Whistler’s Permanent Art Collections & Ongoing Exhibitions
Whistler is full of great museums and art galleries to spend your day perusing. From the Audain Art Museum to the Squamish Lil’wat Cultural Centre, there are tons of places to embrace the art and culture of Whistler.
Permanent Art Collections in Whistler
Whistler is home to a number of museums and galleries, each with their own permanent collection to explore. You can learn about the culture of the Squamish and Lil’wat Nations, view priceless Emily Carr paintings, and find out the history of Whistler’s pioneers.
Audain Art Museum
With almost 200 pieces in their collection, the Audain Art Museum is a visual journey through the history of art in coastal British Columbia. Housing artworks from the 18th century to the present day, the Collection contains work from important post-war modernists such as; E.J. Hughes, Gordon Smith, and Jack Shadbolt. The Audian is also home to one of the world’s finest collections of Northwest Coast First Nations masks and the largest collection Emily Carr originals from all periods of her career.
Squamish Lil’wat Cultural Centre
The Squamish Lil’wat Cultural Centre is Whistler’s showcase of the Squamish and Lil’wat Nations. Made to showcase the art, history, and culture of the indigenous people. You can find an abundance of cultural knowledge here, which is meant to inspire understanding and respect amongst all people.
The Whistler Museum houses a collection of notable objects and records focusing on the pioneer era, natural history, and the history of the resort and its Olympic story. The museum remains your one-stop-shop to learn all about how Whistler became what it is today.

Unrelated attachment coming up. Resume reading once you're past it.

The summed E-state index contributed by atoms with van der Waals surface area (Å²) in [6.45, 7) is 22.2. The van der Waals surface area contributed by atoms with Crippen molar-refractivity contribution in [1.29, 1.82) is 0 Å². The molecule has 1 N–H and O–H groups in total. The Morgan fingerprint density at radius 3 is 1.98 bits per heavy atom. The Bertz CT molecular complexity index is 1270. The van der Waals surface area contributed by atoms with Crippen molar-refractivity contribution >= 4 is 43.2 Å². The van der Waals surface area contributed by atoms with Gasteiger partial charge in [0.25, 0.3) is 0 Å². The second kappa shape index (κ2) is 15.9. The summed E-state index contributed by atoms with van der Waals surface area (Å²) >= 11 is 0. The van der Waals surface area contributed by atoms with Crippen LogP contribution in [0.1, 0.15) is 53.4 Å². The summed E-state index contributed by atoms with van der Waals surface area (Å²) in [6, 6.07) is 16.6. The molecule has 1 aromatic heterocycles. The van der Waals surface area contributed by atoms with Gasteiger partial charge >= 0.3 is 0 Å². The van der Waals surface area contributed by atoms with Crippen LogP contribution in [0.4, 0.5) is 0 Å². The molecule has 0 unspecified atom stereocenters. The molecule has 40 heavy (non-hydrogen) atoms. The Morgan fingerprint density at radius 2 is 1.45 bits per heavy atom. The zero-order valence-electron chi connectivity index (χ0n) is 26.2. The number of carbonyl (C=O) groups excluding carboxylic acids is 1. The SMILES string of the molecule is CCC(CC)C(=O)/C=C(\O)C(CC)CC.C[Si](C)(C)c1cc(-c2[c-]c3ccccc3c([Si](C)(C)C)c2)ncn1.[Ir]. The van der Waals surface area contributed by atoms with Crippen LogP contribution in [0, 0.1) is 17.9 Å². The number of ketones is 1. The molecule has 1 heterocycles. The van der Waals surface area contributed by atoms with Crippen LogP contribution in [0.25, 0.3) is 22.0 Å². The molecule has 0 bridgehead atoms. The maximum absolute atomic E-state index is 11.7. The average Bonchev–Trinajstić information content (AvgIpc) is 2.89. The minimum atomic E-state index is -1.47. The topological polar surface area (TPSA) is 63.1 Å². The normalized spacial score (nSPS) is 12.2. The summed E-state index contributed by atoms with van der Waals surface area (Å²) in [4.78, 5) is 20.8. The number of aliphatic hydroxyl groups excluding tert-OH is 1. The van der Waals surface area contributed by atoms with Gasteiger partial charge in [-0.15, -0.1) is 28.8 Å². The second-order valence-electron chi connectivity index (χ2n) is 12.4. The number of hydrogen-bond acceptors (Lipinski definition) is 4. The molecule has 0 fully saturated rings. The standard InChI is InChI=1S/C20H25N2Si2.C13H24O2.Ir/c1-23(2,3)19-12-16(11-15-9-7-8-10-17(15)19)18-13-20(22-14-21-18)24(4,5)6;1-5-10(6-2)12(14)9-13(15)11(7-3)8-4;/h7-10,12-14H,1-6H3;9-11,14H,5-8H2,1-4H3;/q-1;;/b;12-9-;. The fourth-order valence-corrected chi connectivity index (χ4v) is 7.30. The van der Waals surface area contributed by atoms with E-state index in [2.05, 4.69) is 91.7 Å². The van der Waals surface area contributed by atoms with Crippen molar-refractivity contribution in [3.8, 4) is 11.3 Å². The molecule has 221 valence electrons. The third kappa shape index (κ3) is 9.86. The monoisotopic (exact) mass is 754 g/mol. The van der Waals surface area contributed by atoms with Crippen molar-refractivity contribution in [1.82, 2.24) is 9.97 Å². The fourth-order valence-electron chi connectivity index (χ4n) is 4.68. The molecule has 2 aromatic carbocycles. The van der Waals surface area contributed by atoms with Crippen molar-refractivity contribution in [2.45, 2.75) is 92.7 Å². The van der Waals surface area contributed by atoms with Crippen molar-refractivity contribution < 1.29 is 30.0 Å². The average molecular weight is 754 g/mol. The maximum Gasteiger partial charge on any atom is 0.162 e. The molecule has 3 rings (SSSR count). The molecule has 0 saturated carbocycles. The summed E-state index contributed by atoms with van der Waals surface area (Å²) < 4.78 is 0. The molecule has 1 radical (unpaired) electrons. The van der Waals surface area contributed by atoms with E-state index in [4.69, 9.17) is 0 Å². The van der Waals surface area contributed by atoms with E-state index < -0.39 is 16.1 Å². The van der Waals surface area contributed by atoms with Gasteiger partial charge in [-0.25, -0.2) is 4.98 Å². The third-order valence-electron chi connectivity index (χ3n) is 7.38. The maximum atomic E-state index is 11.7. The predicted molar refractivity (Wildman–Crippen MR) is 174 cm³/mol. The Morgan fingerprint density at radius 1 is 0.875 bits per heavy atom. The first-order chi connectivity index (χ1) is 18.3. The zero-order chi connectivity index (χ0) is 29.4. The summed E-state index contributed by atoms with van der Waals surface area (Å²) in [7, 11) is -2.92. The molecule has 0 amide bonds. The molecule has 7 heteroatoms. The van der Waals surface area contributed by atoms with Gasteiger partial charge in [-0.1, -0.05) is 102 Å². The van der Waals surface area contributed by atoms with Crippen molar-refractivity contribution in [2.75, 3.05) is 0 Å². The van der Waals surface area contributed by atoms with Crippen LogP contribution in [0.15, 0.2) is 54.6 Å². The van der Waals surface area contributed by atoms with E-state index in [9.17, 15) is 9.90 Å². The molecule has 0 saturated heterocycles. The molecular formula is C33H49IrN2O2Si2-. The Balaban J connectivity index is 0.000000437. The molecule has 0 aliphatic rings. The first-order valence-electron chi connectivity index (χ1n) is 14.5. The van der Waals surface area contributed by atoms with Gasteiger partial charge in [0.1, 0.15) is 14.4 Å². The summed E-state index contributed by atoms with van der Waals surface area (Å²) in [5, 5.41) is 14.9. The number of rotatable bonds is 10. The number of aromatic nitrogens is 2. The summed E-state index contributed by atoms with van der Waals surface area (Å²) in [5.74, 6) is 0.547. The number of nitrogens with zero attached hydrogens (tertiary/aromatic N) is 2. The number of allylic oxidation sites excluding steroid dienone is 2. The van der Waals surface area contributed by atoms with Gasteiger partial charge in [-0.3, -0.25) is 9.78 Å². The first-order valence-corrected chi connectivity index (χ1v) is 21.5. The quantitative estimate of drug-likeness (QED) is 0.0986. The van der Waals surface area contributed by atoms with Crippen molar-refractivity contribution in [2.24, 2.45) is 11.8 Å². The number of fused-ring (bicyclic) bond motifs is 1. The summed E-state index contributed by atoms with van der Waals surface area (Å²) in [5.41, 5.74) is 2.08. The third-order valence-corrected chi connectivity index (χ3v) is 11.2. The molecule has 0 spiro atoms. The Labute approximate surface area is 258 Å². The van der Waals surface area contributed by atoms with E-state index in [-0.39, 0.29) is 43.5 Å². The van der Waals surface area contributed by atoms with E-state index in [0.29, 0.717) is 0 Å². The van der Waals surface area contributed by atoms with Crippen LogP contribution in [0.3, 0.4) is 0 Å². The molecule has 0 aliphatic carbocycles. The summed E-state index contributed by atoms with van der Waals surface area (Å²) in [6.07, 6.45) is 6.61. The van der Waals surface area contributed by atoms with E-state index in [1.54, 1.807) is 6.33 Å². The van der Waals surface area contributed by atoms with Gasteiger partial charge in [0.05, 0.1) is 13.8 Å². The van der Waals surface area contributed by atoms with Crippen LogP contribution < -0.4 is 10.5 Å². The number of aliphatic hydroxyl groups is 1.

Don’t forget to check out all the current exhibitions happening as well!
After the Blast: The Art of Levi Nelson
Right now, you can check out, local artists, Levi Nelson’s first solo showcase at the Maury Young Arts Centre. Titled “After The Blast”, the exhibition is open daily until December 29, 2019.
Levi was voted ‘Best of Pemberton Favorite First Nations Artist’ in 2017 and 2018.
The exhibition guides visitors on a journey through the metaphorical world of what happened to the aboriginal people of this country after the first contact; surviving near genocide, indifference, and at last assimilation.
Learn more about “After the Blast” by reading the Artist Conversation with Levi Nelson!
You can find more art exhibitions currently running, and upcoming, in Whistler by checking out the Arts Whistler Event Calendar.
Posted: Tuesday, November 19, 2019